Vauxhall and areas to the south are in the Thames tidal flood plain and the risk of flooding is increasing. The sea level is rising by about 2ft (60cm) every hundred years owing to a number of factors including:
- higher sea levels
- greater storminess
- increased tidal amplitude
- the tilting of the British Isles
- Rising ground water levels associated with the sinking of London into the underlying clay
Historically the Thames has flooded parts of the area on numerous occasions including 1236 when it overflowed “and in the great Palace of Westminster men did row with werries in the midst of the Hall”. Pepys’s diary for 7 December 1663 recalls “there was last night the greatest tide that ever was remembered in England to have been in this River all Whitehall having been drowned”. The last time that central London was flooded was on 6-7 January 1928 when a northerly gale caused water levels in the Thames to rise which led to the collapse of a section of the embankment near Lambeth Bridge. The Thames flooded into the basements of nearby houses so quickly that people were unable to escape and 14 people drowned. (Luckily the area was spared the terrible floods of 1953 when over 300 people died.)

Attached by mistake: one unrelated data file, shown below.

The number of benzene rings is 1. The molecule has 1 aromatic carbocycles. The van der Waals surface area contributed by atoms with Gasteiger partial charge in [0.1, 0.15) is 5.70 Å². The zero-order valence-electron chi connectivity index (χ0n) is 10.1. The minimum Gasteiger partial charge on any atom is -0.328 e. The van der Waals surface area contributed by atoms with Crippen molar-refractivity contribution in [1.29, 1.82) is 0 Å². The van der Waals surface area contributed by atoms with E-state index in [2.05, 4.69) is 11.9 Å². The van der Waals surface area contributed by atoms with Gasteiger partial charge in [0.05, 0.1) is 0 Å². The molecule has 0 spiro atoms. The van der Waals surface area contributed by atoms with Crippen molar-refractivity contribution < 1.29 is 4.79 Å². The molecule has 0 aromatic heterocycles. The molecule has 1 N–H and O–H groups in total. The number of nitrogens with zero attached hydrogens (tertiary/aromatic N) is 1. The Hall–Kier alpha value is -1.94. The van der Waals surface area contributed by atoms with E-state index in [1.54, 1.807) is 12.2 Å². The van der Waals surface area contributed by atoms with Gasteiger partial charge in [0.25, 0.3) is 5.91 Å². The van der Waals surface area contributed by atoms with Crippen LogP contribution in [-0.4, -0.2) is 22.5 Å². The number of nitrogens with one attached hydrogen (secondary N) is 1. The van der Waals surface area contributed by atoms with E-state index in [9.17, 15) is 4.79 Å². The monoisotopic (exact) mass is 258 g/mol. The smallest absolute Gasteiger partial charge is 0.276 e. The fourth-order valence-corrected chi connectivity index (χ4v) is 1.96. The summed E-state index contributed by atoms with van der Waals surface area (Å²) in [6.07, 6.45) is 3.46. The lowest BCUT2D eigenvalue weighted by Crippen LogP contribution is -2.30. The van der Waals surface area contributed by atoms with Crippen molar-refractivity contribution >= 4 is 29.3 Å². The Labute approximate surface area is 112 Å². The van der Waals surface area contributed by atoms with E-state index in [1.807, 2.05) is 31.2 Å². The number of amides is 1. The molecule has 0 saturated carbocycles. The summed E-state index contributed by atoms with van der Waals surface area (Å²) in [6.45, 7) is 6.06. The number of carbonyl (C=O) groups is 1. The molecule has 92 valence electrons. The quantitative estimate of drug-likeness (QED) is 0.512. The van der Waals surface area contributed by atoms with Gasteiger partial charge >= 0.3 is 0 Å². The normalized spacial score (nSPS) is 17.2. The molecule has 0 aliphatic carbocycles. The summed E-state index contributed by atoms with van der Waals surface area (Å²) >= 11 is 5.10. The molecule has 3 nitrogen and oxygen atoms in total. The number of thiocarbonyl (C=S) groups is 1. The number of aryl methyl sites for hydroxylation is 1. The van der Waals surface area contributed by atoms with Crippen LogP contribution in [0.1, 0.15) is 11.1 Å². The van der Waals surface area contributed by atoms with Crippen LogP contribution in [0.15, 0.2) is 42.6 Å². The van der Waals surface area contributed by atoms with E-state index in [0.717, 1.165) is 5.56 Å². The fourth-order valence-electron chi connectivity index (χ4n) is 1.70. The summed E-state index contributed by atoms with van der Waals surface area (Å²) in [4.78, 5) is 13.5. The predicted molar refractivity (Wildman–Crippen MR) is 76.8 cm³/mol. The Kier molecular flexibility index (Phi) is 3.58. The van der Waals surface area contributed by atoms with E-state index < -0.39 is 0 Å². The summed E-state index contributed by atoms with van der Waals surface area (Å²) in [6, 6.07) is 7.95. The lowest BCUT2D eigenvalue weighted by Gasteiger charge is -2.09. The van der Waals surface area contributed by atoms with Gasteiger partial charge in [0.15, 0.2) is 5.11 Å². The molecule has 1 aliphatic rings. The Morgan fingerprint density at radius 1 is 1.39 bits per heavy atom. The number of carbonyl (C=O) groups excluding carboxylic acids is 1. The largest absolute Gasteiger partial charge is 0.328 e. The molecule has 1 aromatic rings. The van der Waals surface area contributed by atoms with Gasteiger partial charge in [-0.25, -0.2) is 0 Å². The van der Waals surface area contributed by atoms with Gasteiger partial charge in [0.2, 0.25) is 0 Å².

The risk of flooding is dramatically increased when a low level weather ‘trough’ moves across the deep Atlantic. The water under the low pressure ‘trough’ rises to form a hump of water which can be up to 100 miles wide. If, after passing the north of Scotland, the ‘trough’ should veer southwards the hump of water is squeezed along the relatively shallow sea floor between the coast of England and the continent thus causing it to ‘surge’. The height of this ‘surge’ can be aggravated by strong northerly winds. It is at its worst if the ‘surge’ coincides with the twice monthly high spring tides which are caused when gravity from the sun and the moon are both pulling the sea in the same direction. When the surge reaches the bottleneck of the Dover straits the high water flows up the narrowing Thames Estuary towards London.
The area is today protected by various flood defenses include the raised and strengthen river walls and embankments built following the Thames Flood Act of 1879 and the Thames Barrier which became operational in 1982. The Thames barrier has been raised on average twice a year since 1982 but current predictions suggest that by the end of its planned life in 2030 this number could be 30 per year.